Neurocognitive function in patients with residual excessive sleepiness from obstructive sleep apnea: a prospective, controlled study SLEEP MEDICINE Werli, K. S., Otuyama, L. J., Bertolucci, P. H., Rizzi, C. F., Guilleminault, C., Tufik, S., Poyares, D. 2016; 26: 6-11


This study aimed to evaluate neurocognitive function in adult patients with residual excessive sleepiness (RES) after appropriate treatment of obstructive sleep apnea (OSA) with CPAP and good adherence to treatment.This was a prospective controlled study. We included patients of both sexes, aged 35-60 years with OSA and an apnea-hypopnea index >20?ev/h, effectively treated with CPAP, but with a residual Epworth Sleepiness Scale score =11. The control group consisted of OSA patients adequately treated with CPAP who did not present with excessive sleepiness after treatment. Both groups underwent the following evaluations: polysomnography, multiple sleep latency testing, depression symptoms, and cognitive assessment.Regarding baseline characteristics, the data were matched for age, years of study, and body mass index. Long-term memory result did not show a significant difference between the two groups (RES group 4.7?±?2.0; control group 6.5?±?1.9; p?=?0.08). The executive functions were the most affected, with alterations in Wisconsin test, number of categories (RES group: 1.6?±?1.4; control group: 3.0?±?1.4; p?=?0.01), and semantic verbal fluency test (RES group: 13.6?±?3.3; control group: 16.9?±?4.3; p?=?0.04).In summary, the mean depression scale score in the group with residual excessive sleepiness was significantly higher than that in the control group. Patients with residual excessive sleepiness showed impairment of executive functions but no impairments in other cognitive domains.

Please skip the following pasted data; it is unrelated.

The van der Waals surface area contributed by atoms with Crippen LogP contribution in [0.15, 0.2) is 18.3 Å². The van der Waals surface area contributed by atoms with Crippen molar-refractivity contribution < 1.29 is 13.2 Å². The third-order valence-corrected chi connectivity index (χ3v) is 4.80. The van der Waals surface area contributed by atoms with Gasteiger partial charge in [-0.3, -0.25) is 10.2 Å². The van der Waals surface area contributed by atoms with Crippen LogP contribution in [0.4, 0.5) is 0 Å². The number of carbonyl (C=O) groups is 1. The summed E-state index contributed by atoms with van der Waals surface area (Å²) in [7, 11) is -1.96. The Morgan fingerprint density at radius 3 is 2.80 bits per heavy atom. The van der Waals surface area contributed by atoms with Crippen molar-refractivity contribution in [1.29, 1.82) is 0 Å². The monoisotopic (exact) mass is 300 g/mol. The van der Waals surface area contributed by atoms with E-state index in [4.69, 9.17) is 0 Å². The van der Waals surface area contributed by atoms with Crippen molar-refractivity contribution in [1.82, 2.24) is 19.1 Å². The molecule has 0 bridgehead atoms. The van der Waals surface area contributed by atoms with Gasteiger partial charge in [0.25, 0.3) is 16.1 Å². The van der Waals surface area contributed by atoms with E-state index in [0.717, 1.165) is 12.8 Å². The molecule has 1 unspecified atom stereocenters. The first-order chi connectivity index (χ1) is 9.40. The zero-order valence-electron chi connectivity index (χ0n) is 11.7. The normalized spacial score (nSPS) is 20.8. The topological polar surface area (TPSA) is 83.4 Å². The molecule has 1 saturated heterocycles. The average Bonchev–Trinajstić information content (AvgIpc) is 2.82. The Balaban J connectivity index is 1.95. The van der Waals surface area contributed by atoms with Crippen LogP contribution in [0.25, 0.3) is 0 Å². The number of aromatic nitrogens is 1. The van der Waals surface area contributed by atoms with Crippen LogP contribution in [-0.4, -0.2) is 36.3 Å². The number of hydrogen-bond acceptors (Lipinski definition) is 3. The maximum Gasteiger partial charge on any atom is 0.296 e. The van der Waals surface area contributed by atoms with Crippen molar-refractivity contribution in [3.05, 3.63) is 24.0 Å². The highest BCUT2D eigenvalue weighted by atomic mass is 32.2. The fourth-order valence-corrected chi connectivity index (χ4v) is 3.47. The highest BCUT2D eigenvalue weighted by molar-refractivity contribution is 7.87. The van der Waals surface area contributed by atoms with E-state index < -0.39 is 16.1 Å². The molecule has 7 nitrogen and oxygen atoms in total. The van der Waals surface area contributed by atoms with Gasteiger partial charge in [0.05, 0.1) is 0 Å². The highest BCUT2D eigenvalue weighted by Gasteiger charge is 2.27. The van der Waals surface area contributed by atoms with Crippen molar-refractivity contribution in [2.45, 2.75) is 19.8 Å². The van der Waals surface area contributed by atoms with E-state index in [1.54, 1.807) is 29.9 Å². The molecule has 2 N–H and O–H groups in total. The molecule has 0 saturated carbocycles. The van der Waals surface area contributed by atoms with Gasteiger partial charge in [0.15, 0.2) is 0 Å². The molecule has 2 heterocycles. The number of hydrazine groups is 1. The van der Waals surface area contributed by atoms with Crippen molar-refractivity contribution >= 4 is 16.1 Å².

View details for DOI 10.1016/j.sleep.2016.06.028

View details for PubMedID 28007359